Men have gotten a lot of slack in the last few months for their increasingly frustrating refusal to look inwards and ask better of themselves and the men in their lives when it comes to issues of gender, sexuality and oppression. This is an argument that is especially true of black men, who are quick to point out the oppression and marginalization they face because of their race and then turn around to oppress women and gender minorities when they do have opportunities to exercise privilege. It is tiring, and the oppressed are done with trying to coddle and explain to men why their allyship is necessary if we are going to really fight rape and assault and homophobia. This is why men like Deandre Levy are a breath of fresh air.
The last place you’d normally expect to see a man stand up for women is the locker rooms of the NFL. The American National Football League has a long history of extra violent men, protecting those violent men because of their athletic skill, their economic value and the fame and prestige both brings them. There have been cases of men beating women unconscious in elevators and dragging their unconscious bodies across a hotel lobby, of men killing their wives, rape is as common place as water coolers. But Linebacker Deandre Levy has taken some time to think about this toxic bubble and the things that allow it persist and has distilled his thought down to one concept; masculinity. He posits that our cultural obsession with masculinity across the world has made us demonize femininity in all its forms and punish anyone (women especially) for embracing this weakness. When was the last time you saw someone speak so honestly?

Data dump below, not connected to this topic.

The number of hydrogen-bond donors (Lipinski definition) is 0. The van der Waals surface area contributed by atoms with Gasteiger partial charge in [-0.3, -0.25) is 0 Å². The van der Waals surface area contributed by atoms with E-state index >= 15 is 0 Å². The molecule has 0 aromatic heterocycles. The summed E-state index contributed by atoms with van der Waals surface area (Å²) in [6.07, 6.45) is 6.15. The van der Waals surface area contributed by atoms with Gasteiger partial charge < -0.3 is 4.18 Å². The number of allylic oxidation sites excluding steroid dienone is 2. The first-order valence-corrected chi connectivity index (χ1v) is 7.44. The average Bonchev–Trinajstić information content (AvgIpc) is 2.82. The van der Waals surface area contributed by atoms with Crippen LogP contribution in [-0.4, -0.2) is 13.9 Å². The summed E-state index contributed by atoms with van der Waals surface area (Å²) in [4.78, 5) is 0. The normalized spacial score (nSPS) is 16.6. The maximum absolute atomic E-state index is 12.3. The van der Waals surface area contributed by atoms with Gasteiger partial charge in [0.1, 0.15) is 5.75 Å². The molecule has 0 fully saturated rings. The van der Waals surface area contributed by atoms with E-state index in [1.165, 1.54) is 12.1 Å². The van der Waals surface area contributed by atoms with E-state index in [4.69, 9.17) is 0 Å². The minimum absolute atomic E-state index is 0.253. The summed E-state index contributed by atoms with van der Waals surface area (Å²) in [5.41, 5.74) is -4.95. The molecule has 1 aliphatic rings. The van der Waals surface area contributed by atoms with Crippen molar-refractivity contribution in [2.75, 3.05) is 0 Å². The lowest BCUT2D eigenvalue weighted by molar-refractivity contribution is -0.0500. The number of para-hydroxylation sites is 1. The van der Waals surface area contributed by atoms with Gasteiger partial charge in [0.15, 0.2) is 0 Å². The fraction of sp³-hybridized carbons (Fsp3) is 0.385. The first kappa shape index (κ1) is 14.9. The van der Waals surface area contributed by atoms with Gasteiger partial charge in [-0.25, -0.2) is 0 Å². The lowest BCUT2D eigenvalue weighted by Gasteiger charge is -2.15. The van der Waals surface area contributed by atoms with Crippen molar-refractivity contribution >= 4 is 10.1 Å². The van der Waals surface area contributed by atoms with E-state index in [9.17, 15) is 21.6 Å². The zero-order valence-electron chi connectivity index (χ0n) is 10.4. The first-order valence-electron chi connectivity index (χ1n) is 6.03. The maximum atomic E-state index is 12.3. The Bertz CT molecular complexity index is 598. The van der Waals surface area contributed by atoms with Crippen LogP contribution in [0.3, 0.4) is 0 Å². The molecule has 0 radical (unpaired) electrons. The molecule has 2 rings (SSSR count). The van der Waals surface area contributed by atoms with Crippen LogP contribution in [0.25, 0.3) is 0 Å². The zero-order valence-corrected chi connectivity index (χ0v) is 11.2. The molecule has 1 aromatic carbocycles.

The dehumanization and objectification of women are not issues that are specific to male athletes. They are societal problems. But they tend to be more associated with athletes in part because we are often idolized because of our athletic ability. In many ways, we’re considered models of masculinity, which is at the very root of a lot of these issues. So in honor of Sexual Assault Awareness Month, I want to use my platform as an NFL linebacker to discuss how we talk about rape and sexual assault — because not enough men are.
What elevates Deandre’s essay is that for once, he is asking men to do better, to be better. He is asking them to investigate the things they have come to accept as ‘normal’, the same way he has in his own life. He is asking them to change their behaviour instead of expecting everyone else to bend backwards to accommodate them. He is affirming what women and gay men have said for decades, that our obsession with hypermasculinity affects everyone, especially the men expected to live under such unrealistic standards. He explains as plainly as possible the idea of consent, and charges men to teach this to their friends, their brothers and their sons.
Here’s a link to the full essay, I hope it is as insightful to you as it was for us here at The Sexuality Blog.